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Field and greenhouse studies were conducted to examine fruit detachment force and plant parameters of two strains of Tabasco (Capsicum frutescens) at different stages of maturity. The detachment force of mature red `McIlhenny Select' at the fruit-receptacle detachment area was less than that of breaker and mature green fruit. `McIlhenny Select' separated cleanly at all stages of maturity. A wild type Tabasco strain `HP' did not abscise at the red mature stage; fruit detachment force was greater than that of `McIlhenny Select'. The detachment force of mature green and breaker `HP' fruit were similar to those of `McIlhenny Select' at the same stage of maturity. Fruit weight, length, and width of the two tabasco strains were not different. The utility of the `McIlhenny Select' and `HP' strains for physiological studies of pepper fruit abscission will be discussed.

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Tomato is an important vegetable crop in Louisiana for small- to large-scale growers. Growers often use protected cultivation with structures, such as greenhouses, in order to take advantage of higher prices early in the season and increase profits through increased tomato yield and quality. A negative aspect of greenhouse use is the high investment and production costs associated with these structures. High tunnels, or simple greenhouse-like structures, have been used to protect crops from cold temperature in northern states, as they often provide benefits similar to greenhouses with considerably lower cost. Very little research has been conducted on the use of high tunnels for crops in the southern states. High tunnels in combination with row covers were evaluated for field cultivation of spring season fresh market tomato in Louisiana. The studies were set up in a randomized complete-block design with three replications. Tomatoes were transplanted into single rows on four-row raised beds covered with black plastic mulch on 1.2-m centers on 13 Mar. 2004. Row covers were installed immediately after transplanting and removed on 3 May. Plants were harvested for 6 weeks starting 12 May 2004. Both high tunnels and row covers significantly increased minimum and maximum air temperatures at a 15-cm height compared to the black plastic mulch control. Early yield was highest with the tunnel treatment without row cover compared to tunnel with row cover and similar to row cover alone or the control. There were no differences in total marketable yield between treatments. Research results from 2 years will be presented.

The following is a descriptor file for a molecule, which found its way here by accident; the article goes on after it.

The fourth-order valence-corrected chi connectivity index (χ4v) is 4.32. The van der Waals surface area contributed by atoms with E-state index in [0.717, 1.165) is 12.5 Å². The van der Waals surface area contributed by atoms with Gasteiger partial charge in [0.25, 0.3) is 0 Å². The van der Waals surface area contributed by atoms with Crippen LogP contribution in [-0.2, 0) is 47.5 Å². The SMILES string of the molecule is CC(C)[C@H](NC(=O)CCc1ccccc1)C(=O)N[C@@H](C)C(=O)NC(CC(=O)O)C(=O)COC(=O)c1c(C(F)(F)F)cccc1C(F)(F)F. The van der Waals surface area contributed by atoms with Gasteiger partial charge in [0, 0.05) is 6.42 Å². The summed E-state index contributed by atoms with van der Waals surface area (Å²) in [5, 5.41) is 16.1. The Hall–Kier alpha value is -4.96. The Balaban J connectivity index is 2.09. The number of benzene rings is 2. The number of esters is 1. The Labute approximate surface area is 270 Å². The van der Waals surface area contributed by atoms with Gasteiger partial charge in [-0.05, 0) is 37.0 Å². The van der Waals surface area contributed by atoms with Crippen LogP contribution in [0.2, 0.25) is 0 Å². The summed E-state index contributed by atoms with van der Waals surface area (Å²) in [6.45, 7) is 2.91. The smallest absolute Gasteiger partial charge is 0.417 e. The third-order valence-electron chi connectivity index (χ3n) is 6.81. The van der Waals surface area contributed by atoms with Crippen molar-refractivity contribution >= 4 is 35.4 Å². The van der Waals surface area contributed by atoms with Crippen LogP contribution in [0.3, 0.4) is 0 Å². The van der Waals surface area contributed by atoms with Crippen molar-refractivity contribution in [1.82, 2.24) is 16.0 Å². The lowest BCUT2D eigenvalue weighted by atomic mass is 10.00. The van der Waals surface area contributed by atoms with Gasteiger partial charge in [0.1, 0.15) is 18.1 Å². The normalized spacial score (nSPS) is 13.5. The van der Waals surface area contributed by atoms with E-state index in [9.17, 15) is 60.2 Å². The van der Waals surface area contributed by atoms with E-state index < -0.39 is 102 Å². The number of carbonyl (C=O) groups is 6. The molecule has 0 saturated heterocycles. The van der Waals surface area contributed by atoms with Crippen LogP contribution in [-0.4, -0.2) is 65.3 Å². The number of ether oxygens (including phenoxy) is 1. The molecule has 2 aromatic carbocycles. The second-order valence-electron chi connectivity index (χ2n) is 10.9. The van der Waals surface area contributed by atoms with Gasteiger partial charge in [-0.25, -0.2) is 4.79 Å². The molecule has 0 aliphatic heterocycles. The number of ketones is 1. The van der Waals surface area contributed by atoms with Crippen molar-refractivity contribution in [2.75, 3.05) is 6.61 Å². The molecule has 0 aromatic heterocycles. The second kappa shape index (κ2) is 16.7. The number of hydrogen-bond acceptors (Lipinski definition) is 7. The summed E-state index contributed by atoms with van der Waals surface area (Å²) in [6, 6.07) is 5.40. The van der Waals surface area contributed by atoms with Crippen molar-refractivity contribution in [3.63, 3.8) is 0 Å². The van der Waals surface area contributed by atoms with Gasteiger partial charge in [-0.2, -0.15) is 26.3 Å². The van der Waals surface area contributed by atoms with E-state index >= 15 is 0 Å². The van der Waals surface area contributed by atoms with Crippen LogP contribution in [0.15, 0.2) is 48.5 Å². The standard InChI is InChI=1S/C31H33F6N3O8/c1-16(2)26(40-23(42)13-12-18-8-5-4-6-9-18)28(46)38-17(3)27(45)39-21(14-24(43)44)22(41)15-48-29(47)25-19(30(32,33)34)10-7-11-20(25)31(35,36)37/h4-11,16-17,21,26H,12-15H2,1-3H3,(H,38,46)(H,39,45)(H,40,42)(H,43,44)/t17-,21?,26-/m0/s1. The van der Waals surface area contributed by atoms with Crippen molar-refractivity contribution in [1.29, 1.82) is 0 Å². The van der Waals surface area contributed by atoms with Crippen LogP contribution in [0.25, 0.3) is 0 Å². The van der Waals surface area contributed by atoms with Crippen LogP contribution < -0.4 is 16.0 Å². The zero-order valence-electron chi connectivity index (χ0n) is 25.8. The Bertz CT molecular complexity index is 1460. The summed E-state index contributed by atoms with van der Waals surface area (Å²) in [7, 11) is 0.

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Cayenne pepper fruit adhere tightly to the calyx/receptacle, increasing the cost of hand harvest and restricting mechanical harvest. Eight (8) cayenne pepper genotypes were selected from field observations to characterize fruit detachment forces(FDFs) and examine potential relationships between FDF and other fruit parameters. A preliminary greenhouse experiment revealed two genotypes with consistently lower FDFs and two with consistently higher FDFs over several progressive harvest. A field experiment confirmed these characteristics. No correlation between any fruit parameter and FDF was found to be consistent over the genotypes studied.

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Two genotypes of cayenne pepper, Capsicum annuun, have been previously identified which differ significantly in ease of fruit detachment force. Both greenhouse- and field-grown plants of these genotypes, Cajun1-9027 and Cap-9004, were investigated for differences in cell type or organization where the fruit and receptacle join. Scanning electron microscopy revealed that mature fruit of genotype Cajun1-9027, which does not separate, exhibits a distinct region of sclerified cells that extend from the periphery of the fruit into the receptacle for at least 15 cell layers. In contrast, mature fruit of the more readily detachable genotype, Cap-9004, had fewer sclerified cells at the point of detachment. Neither genotype exhibits a well-defined abscission zone prior to, or at, maturity. Interpretation of histochemical staining of fruit-receptacle sections following ethylene treatment at different fruit developmental stages will be discussed.

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Field experiments were conducted to assess how sweetpotato [Ipomoea batatas (L.) Lam.] clones interfere with weeds and how clones tolerate weed interference. Eleven clones with architecturally different canopies were evaluated for yield, canopy surface area and dry mass, weed dry mass, and light interception at ground level. A 2-fold difference in ground area covered by canopy surface area was observed among the eleven clones 42 days after planting, and a 3-fold difference in canopy dry mass at harvest. Yields were reduced from 14% to 68% by weed interference. The yields of high-yielding clones, `Beauregard', `Excel', L87-125, `Regal', `Centennial', and W-274, were reduced to a significantly greater extent by weeds than were yields of the other five clones. No differences were observed between clones for weed suppression as measured by weed dry mass at harvest and ground light interception. Short-internode and long-internode clones had similar competitive abilities. Yield of high-yielding clones was impacted more by weed interference than was that of low-yielding clones.